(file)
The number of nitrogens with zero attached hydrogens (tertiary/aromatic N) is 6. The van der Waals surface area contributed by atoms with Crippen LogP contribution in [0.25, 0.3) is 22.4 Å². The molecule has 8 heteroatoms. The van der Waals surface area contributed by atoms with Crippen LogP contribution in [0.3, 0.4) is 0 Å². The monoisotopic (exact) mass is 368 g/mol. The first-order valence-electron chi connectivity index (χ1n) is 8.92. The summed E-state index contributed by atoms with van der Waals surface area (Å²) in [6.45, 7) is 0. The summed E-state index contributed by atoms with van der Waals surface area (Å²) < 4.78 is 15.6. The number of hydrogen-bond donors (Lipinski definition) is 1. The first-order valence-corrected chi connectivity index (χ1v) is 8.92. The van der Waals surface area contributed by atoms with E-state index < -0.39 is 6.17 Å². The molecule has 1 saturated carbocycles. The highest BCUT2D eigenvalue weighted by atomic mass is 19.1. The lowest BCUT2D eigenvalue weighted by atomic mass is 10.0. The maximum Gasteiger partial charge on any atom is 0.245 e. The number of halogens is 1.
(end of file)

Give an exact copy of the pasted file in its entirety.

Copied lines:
The number of nitrogens with zero attached hydrogens (tertiary/aromatic N) is 6. The van der Waals surface area contributed by atoms with Crippen LogP contribution in [0.25, 0.3) is 22.4 Å². The molecule has 8 heteroatoms. The van der Waals surface area contributed by atoms with Crippen LogP contribution in [0.3, 0.4) is 0 Å². The monoisotopic (exact) mass is 368 g/mol. The first-order valence-electron chi connectivity index (χ1n) is 8.92. The summed E-state index contributed by atoms with van der Waals surface area (Å²) in [6.45, 7) is 0. The summed E-state index contributed by atoms with van der Waals surface area (Å²) < 4.78 is 15.6. The number of hydrogen-bond donors (Lipinski definition) is 1. The first-order valence-corrected chi connectivity index (χ1v) is 8.92. The van der Waals surface area contributed by atoms with E-state index < -0.39 is 6.17 Å². The molecule has 1 saturated carbocycles. The highest BCUT2D eigenvalue weighted by atomic mass is 19.1. The lowest BCUT2D eigenvalue weighted by atomic mass is 10.0. The maximum Gasteiger partial charge on any atom is 0.245 e. The number of halogens is 1.